http://artblog.net/?name=2009-01-07-10-10-dalrymple

georgesdelatour

Hi TimT

When artists go back they usually get it wrong, and that's what makes the results interesting. My favourite movement in all Beethoven is the Hymn of Thanksgiving - in the Lydian Mode no less - from his A minor String Quartet Op 132. Beethoven may imagine he's going back to the Renaissance, but there's nothing in Palestrina that sounds anything like that. It sounds modern - even to our modern ears.

Western classical music is a byproduct of notation. We have composers (and the performer/composer distinction) purely because we have notation. Indian classical music is subtle & complex. But it's not notated. The subtleties of "meend" & "gamak" in Indian music are pretty well impossible to notate in western script. As in jazz, the performer is also impromptu composer.

Recording music, whether on wax cylinder or iPod, has revolutionized music every bit as much as notation did. I guess recordings are like films, and concerts like theatre.

Do you know the "Symphonies Of Wind Instruments" by Stravinsky? It's inspired by the "jump-cut" techniques of film editing. Stravinsky writes maybe six different pieces of music, then chops them up and abruptly jumps between them. Cubism is also an influence...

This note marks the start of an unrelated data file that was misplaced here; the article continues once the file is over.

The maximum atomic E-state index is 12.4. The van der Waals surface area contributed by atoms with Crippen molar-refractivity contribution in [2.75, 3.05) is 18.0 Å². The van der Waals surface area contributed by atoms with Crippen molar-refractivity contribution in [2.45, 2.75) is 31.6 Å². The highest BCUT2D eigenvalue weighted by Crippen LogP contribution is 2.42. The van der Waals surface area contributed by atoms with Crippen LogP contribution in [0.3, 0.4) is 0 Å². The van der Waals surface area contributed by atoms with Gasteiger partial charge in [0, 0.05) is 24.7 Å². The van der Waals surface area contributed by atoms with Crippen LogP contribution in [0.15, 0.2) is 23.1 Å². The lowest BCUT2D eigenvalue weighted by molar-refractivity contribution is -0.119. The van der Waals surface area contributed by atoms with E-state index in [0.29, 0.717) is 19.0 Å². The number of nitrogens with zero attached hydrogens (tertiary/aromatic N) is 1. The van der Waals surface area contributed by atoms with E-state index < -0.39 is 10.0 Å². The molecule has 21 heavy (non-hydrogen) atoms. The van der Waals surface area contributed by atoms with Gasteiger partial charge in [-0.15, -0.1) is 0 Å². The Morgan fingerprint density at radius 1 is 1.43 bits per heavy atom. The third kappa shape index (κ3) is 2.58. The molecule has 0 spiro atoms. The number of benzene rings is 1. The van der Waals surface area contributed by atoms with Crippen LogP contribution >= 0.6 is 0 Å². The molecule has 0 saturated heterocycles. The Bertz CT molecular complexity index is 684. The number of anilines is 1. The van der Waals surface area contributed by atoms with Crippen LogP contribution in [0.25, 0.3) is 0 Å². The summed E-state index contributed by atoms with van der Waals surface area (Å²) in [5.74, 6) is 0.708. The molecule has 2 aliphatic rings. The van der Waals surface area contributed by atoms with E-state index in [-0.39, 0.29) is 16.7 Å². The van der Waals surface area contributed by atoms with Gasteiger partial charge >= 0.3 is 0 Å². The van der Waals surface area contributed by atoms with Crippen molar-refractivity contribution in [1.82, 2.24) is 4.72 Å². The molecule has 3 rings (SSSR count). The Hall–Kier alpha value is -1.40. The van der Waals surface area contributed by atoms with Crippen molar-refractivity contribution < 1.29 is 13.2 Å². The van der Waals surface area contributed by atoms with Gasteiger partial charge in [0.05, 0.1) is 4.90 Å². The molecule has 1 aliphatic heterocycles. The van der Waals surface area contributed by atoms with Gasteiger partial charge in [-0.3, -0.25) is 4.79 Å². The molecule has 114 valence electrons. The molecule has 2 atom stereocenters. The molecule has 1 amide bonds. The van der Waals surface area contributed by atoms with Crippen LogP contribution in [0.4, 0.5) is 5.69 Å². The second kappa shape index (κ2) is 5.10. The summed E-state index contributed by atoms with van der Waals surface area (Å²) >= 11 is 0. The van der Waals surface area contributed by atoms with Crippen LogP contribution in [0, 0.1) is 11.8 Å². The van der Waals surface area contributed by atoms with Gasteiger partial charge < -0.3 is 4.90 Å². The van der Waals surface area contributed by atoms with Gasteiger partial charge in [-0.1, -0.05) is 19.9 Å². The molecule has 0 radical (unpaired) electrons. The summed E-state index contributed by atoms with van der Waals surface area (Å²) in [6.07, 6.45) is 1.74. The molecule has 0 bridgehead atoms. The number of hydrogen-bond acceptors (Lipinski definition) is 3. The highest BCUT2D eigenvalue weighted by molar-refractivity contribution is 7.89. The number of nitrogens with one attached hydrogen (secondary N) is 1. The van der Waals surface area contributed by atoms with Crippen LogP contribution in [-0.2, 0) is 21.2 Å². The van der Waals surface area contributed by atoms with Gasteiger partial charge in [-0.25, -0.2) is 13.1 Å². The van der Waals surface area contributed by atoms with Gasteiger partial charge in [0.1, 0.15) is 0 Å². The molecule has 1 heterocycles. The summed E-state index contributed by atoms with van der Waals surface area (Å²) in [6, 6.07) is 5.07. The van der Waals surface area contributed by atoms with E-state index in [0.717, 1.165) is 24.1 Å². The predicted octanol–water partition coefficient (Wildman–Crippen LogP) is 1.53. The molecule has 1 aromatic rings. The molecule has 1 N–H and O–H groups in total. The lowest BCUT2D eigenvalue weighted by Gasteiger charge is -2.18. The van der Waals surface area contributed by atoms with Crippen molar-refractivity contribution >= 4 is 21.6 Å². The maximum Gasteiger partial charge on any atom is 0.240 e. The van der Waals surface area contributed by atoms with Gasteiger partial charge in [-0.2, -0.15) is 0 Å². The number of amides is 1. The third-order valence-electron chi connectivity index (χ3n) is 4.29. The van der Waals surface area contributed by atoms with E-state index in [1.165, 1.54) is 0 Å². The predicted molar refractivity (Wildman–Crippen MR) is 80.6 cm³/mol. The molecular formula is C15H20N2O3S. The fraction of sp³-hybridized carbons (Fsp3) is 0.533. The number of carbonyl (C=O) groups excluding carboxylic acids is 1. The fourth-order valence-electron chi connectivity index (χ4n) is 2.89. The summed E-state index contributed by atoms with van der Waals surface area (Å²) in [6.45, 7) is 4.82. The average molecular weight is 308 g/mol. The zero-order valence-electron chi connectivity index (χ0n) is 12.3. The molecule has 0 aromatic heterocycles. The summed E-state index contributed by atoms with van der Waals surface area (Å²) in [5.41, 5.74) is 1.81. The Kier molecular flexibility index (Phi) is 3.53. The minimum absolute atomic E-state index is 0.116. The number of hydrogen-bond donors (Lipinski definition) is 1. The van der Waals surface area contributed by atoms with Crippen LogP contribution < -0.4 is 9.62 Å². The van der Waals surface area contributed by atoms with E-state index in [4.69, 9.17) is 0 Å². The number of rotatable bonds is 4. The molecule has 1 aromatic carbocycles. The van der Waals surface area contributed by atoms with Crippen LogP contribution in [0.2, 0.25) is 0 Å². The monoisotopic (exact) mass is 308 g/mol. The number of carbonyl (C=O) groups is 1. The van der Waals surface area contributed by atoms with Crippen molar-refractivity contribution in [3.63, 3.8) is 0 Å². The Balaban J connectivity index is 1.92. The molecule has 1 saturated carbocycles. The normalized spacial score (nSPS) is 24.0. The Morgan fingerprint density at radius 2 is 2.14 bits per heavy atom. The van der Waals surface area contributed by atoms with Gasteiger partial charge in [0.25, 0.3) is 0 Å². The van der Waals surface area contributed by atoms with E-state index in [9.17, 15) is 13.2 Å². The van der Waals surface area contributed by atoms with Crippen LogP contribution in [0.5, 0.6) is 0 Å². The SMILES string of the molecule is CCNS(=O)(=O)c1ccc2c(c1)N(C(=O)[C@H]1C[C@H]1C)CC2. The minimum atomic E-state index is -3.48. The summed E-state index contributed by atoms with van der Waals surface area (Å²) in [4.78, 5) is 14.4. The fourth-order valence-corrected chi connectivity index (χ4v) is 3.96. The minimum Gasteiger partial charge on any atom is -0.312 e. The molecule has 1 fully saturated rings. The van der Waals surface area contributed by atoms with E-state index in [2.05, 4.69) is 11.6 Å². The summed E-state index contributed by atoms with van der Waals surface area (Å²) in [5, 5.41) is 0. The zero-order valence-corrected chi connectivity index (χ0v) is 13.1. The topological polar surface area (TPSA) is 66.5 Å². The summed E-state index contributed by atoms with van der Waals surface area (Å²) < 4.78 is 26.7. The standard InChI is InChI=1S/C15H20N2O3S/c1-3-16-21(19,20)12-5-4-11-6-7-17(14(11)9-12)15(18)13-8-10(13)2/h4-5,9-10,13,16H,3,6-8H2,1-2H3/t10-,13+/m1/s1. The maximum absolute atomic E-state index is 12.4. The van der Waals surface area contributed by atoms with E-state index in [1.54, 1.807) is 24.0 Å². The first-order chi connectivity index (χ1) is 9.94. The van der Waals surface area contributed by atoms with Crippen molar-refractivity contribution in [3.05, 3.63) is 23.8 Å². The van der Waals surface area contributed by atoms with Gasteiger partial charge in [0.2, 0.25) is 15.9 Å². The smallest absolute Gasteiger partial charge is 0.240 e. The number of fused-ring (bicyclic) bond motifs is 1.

TimT

That's fascinating Georges. You could probably say the same thing about the drive by early 20th-century composers to find out about 'authentic folk music' and popular music traditions - the results, produced by Bartok and Vaughan Williams and their contemporaries were fascinating, groundbreaking, beautiful, and if peasants ever heard it they would probably have found it revolting. Despite this the line we were generally given when taught Bartok, et al, was that it was authentic.

Though possibly medieval and pre-medieval experiments in notation and the musical modes may have sounded weird to medieval ears as well!

I have a copy of the Symphony of Wind Instruments on my desk as it happens, and it's interesting to hear about its origins.